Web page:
Tuesday, August 18, 2015

Engage (1st of 6 parts)

A month ago I wrote a summary of my first Superintendent's Address that I gave at annual conference in June. (If you missed it, read it here.) It was an abridged version outlining the six points I emphasized and I promised to expound on each of them at a later time. That time has come. For the next six weeks I will be sharing my thoughts on each of the six aspects of mission and ministry in Alaska that I am deeply passionate about. My prayer is that you would catch the passion and share in the vision.

If your church closes its doors today, would your community notice it?
This question was my biggest take-away from a Rethink Church workshop we had a few years ago. It underscores the importance of our call to community engagement. We are called to reach out to our neighbors as the hands and feet of Jesus. Is our church's existence in the neighborhood impactful enough that closing it would be detrimental to the community as a whole? Or is our church visible only to its members and our neighbors don't even have a clue that we are there?

Here's a 5-minute video by Lovett Weems, Jr., Director of the Lewis Center for Church Leadership about the Why Community Engagement Matters.

I call us to know and engage our mission fields.
Who are the people in our neighborhoods that God is calling us to reach? Who and where is our mission field? How are we reaching them? What are the ministries we are engaged in that are truly impacting our neighbors in real and positive ways?

We already have churches who are positively engaging and impacting their communities and I celebrate that! The stories are heartwarming and I challenge you to keep it up! But sadly, we also have churches who can't seem to look past themselves and their own concerns. I challenge you to step it up and reach out beyond yourselves to the communities God has planted you in and calls you to reach.

The Dead Sea
Ever wondered why the Dead Sea is dead? It's because it is too salty. No creature can live in it because the salinity of the water is too high. And that, in turn, is because the Dead Sea has many river and stream tributaries that flow into it but has no outflows. It receives and receives but doesn't give.

A quick look at healthy, vibrant churches would yield that they have both a strong inflow (nurture programs and ministries for members) and a strong outflow (outreach ministries and missions to their communities). Are our churches healthy bodies of water or dead seas, always receiving, never giving?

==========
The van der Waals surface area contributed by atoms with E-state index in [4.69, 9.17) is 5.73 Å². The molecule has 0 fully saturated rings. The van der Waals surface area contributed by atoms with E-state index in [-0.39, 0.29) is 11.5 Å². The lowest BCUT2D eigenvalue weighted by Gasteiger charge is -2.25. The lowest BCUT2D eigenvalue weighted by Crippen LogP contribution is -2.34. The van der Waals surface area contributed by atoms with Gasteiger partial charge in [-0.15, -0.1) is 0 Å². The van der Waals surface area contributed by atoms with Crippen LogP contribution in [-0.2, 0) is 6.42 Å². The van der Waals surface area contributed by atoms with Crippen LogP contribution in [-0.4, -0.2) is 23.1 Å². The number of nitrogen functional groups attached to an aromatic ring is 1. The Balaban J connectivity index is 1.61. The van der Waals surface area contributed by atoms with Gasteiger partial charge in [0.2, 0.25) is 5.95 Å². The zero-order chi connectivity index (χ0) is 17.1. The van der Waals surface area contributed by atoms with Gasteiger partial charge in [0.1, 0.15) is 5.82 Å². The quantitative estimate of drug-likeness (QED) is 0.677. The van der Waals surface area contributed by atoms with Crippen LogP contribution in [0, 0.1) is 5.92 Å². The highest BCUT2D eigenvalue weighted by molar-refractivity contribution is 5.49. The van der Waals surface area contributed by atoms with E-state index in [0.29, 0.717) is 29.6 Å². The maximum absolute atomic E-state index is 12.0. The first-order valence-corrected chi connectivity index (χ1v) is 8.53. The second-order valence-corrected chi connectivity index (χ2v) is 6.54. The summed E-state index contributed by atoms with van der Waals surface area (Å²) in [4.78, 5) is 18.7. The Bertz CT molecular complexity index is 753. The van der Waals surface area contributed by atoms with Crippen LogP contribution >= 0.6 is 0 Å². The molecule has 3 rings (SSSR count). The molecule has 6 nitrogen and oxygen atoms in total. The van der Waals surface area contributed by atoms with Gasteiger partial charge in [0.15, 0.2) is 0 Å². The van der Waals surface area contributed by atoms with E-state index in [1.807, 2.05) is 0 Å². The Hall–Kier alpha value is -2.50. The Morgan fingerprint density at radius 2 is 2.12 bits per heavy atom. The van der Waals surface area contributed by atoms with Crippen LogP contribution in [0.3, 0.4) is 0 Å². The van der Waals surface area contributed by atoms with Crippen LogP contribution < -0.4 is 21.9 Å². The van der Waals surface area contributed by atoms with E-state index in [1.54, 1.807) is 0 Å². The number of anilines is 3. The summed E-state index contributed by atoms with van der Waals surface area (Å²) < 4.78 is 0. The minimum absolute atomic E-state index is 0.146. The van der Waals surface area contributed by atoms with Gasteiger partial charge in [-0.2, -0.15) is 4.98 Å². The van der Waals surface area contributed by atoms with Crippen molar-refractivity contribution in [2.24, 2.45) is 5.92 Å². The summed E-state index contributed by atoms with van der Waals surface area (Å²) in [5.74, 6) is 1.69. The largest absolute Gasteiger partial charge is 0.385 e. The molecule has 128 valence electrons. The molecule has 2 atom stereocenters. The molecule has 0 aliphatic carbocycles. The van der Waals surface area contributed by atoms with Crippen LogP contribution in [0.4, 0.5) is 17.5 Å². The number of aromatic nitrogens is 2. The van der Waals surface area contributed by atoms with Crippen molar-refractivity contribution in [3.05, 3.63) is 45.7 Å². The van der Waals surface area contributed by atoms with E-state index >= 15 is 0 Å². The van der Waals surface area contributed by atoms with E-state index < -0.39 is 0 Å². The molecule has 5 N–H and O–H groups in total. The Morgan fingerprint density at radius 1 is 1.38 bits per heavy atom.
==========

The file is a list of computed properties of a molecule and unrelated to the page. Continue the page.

Small Steps: What if...
What if all of our churches had signs in our doorways as we go out or in our parking lots as we drive out saying: "You are now entering the mission field!". What mindset and behavior change would this simple act do?

Recognizing that we cannot do it alone, what if we partner with organizations and groups in our communities to bring about change and lasting positive impacts. What are the things already being done in your community by other groups that you can partner with? There is no sense reinventing the wheel or even duplicating efforts. Or what can your church do to augment and/or complement an already existing ministry in your community? Perhaps there's a segment that's not being met, or maybe a gap somewhere where your church can fill-in.

Not being challenged
In a recent study, one of the top reasons people are leaving church is not pastoral leadership or worship styles or preaching. It is the lack of a sense of mission. People are leaving church because there isn't a mission bigger than them that they can be a part of (or at least its not communicated to them in a very compelling way). Many people feel that the church is all about institutional survival instead of its mission of making disciples for the transformation of the world. And that, sadly, is turning them away.

I heard a United Methodist lay person who works with a prominent, cutting edge film outfit recently say about their church, "I haven't been challenged in 30 years. I just come out of obligation."

What if beyond nurture, we work on challenging our members for mission. What if we look at each member of the congregation as a missionary and so every Sunday becomes a commissioning service for everyone to go out into the world and be the hands and feet of Jesus?

Friends, its time we come to terms with the reality that our mission field is out there, outside the walls of our sanctuary; out there, among our neighbors; out there, among the people God is calling us to reach. In the reading of appointments at annual conference this year, we made a small language change that would hopefully make a big impact. Instead of naming just the churches where the clergy were being appointed to, we also named the mission fields (i.e. St. John UMC in the Anchorage Mission Field). We were trying to send the message to our clergy and lay leaders that the ministry of the Alaska United Methodist Conference will not be confined to the walls of its church buildings.

It is my hope, my prayer that our churches would become mission outposts where significant outreach and community engagement can be launched from. May we truly be the hands and feet of Jesus in our communities, allowing us to make disciples of Jesus Christ for the transformation of the world.

Your fellow disciple,

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